Joint tenancy or Tenants in Common

Often when a couple purchase their principal place of residence, they do so as joint tenants.  This means they jointly own the whole of the property and when the first of the couple dies, the property passes to the survivor. There is no need for an application for Probate when the first person dies, unless there are other assets held by the deceased which warrant such an application.

However, if it happens that one of the spouses goes into care and a RAD is payable then often it is beneficial to sever the joint tenancy.  This means that the principal place of residence continues to be held jointly by the couple.  However on the death of the first of the couple, the half interest in the property owned by that person passes under the terms of his or her Will (and no automatically to the surviving joint tenant).  By severing the joint tenancy, it removes the risk that if the first of the couple to die is the spouse living in the principal place of residence (ie not the spouse living in care), that the property does not pass to the survivor in care.  The spouse not in care can leave the share of the property to whomever he or she wishes.  By leaving the interest in the property to someone else (say the children) the asset base of the surviving spouse in care shall not change and therefore the obligations for payments to the care provider shall not change.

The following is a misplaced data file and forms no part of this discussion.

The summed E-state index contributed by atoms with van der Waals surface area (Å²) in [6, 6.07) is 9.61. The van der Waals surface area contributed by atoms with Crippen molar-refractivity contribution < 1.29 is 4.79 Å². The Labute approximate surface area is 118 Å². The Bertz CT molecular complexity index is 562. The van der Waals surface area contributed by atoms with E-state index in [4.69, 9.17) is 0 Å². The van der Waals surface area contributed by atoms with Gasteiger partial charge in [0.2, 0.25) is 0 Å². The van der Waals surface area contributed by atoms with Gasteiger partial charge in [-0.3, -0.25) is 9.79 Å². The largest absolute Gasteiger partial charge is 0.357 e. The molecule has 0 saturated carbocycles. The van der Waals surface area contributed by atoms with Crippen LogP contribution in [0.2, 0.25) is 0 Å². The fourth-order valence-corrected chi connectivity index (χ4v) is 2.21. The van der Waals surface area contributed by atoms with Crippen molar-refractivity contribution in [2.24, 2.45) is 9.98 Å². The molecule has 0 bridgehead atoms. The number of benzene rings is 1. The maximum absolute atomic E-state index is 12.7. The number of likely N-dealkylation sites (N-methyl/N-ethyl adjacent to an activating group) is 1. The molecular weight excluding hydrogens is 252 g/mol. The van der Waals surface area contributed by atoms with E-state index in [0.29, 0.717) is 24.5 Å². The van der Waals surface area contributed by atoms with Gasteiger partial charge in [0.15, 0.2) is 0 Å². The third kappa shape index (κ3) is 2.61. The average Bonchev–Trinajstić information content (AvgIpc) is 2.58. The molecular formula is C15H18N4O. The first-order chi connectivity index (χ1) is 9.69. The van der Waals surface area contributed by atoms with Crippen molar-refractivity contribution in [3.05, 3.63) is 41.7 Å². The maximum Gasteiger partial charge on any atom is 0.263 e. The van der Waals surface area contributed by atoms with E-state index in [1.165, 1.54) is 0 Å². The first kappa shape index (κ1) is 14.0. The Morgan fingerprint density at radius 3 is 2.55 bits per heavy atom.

There are important considerations when a person goes into care.  One consideration is the possible benefit of severing a joint tenancy.  If the joint tenancy is severed, then the Will of the spouse not in care should be changed to provide that his or her share of the property shall not pass to the spouse in care.  It is a difficult time, however there can be advantages if the correct decisions are made

 

 

 

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